Amazon Author Rankbeta 

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#78 Overall (See top 100 authors)
#77 in Books
#77 in Books

Customer Reviews

4.4 out of 5 stars
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Most Helpful Customer Reviews

17 of 18 people found the following review helpful By Rebecca Herman HALL OF FAMEVINE VOICE on May 21, 2000
Format: Hardcover
Virginia Dickens is an ordinary nine-year-old girl growing upin the sleepy farm town of Gettysburg, Pennsylvania, in 1863. She worries about her father and her brother Jed, who have gone to hide the family's horses from the Confederates. Virginia is left behind for her own safety, but she ends up being caught up in the battle and witnesses many horrifying events while growing up. I am older than the level that this book was intended for, but I still enjoyed it. This is a good book for fans of the American Girls series (which I liked when I was younger). It teaches kids about the events of the Civil War through the diary of a young girl readers can relate to.
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3 of 3 people found the following review helpful A Kid's Review on December 14, 2005
Format: Paperback
My America: My Brother's Keeper: Virginia's Civil War Diary, Mary Pope Osborne, 4 stars.
I thought that My Brother's Keeper was a very good book. It was about a girl named Virginia Dickens. She lives in Gettysburg, Pennsylvania in the year 1863. Her father and brother, Jed, have gone to Uncle Jack's house to help hide his horses from the Conferate soldiers. She is staying with Reverend McCully and his family while they are away. The whole time she is scared for her brother and father and wants them to come home.

I gave this book four stars because, even though it was a very good book, there were some parts that were very boring/confusing. Sometimes Virginia would be talking about something, then she would start talking about something else and it would be very confusing and hard to follow. Sometimes she just was rambling on and it got boring.

The book, overall, was very good though. It had some very suspenseful parts where I was on the edge of my seat. For example, when Virginia was sitting in the tree while the Confederate soldiers were passing, I wasn't sure whether she would get caught or not and I was anxious to find out.

Some other books I would recommend are: The True Confessions of Charlotte Doyle, Picking Up the Pieces, and Nicola and the Viscount. (...)
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1 of 1 people found the following review helpful By Sylviastel VINE VOICE on June 12, 2010
Format: Hardcover
Virginia Dickens was the daughter of a Union father and Confederate mother. Her mother was a Southern belle from Virginia who named their daughter after her beloved state. The Civil War in American History is perhaps the most important decisive and difficult time in our history. For this nine year old, Virginia's brother Jed and father Pa are Union soldiers. She is torn about the North and South but I think they could have expanded about her mixed loyalties.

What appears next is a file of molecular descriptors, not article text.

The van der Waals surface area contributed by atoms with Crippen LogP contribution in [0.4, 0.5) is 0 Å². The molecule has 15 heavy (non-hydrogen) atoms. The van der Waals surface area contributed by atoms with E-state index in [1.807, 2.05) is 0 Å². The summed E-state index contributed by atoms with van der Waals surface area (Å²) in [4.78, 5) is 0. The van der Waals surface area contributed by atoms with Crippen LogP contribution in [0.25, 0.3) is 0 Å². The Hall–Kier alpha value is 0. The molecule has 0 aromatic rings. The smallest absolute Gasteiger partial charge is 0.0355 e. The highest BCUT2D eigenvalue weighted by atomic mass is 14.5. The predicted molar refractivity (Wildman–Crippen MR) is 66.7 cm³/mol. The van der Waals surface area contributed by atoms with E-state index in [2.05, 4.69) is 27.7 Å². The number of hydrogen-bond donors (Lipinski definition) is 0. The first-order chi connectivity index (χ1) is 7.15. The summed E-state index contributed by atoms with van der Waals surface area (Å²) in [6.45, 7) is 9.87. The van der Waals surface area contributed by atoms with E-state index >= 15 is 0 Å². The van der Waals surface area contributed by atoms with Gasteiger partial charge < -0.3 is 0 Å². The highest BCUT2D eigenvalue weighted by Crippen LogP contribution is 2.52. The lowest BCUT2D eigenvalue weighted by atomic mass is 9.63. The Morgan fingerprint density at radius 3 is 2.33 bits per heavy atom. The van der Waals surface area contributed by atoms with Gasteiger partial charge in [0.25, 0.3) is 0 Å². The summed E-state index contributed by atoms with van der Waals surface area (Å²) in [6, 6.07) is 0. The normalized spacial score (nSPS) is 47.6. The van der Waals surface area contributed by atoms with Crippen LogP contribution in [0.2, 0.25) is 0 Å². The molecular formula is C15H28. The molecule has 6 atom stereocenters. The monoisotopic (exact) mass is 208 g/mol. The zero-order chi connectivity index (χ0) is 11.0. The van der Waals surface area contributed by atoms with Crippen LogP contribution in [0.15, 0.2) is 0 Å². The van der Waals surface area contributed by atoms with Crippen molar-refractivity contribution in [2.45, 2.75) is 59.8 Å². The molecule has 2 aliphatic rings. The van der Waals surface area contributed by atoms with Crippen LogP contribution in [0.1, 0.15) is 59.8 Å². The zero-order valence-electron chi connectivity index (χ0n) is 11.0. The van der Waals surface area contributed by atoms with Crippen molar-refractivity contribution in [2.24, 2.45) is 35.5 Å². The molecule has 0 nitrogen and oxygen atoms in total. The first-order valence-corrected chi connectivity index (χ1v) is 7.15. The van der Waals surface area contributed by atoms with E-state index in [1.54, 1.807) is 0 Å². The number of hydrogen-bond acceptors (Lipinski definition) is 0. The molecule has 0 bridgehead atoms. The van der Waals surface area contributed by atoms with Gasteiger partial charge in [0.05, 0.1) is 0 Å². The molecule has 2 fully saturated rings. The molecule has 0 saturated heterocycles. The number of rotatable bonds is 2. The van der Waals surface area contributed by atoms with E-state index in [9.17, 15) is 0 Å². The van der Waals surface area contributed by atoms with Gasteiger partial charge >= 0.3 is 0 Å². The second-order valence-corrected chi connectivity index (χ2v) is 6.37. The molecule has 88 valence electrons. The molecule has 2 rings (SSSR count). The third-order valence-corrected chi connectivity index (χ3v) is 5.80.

This war was about brothers versus brothers and families were indeed torn apart by their loyalties. I think the writer could have expanded Virginia's point of view about the country's points of view. Apart from that, this book is really intended for younger readers which I think they will enjoy reading about that time in American history. Virginia keeps a diary about the civil war and this book does share some interesting facts and details about the history of the Battle of Gettysburg. Yes, it became the turning point battle for the Confederates but it was also very bloody and still the grounds are sacred and hollow and haunted as well.

There is a lot that goes on in Virginia's life that summer like her father and brother being off to war and not hearing from them and life back home in Gettysburg. It's quite an easy, well-done read.
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1 of 1 people found the following review helpful By Green Marker Girl on May 12, 2006
Format: Paperback
Young Virginia, named after the state, shares her emotional journey through the Civil War, missing her dead mother, worriying constantly about her brother and father, and being afraid so often.

Living in Gettysburg isn't exactly safe - especially when one of the most famous Civil War battles is fought right there. Virginia witnesses it all, and writes it all down in the journal her brother gave to her.

But when she finds out what ahs happened to her brother, she must gather up all her courage and face the world as best as she can.
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By angie on October 10, 2013
Format: Paperback Verified Purchase
for an older book that is hard to find it was in really good condition! It was a great price as well.
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Format: Paperback
This book was something that I didn't feel attached to the characters as I do the ones I do in the Dear America series.

To me the character Virginia never really changed throughout the story. Maybe that is why the story is more then one part. She seems to try and change but instead just whines through the book.

The way it was written did not seem to connect to me as a reader. Yes the little girl is writing to amuse herself as her brother taught her but it should be a flowing story as well. I just do not feel that it did flow freely as it should.

In the end I just felt it was a generic version of the Dear America series.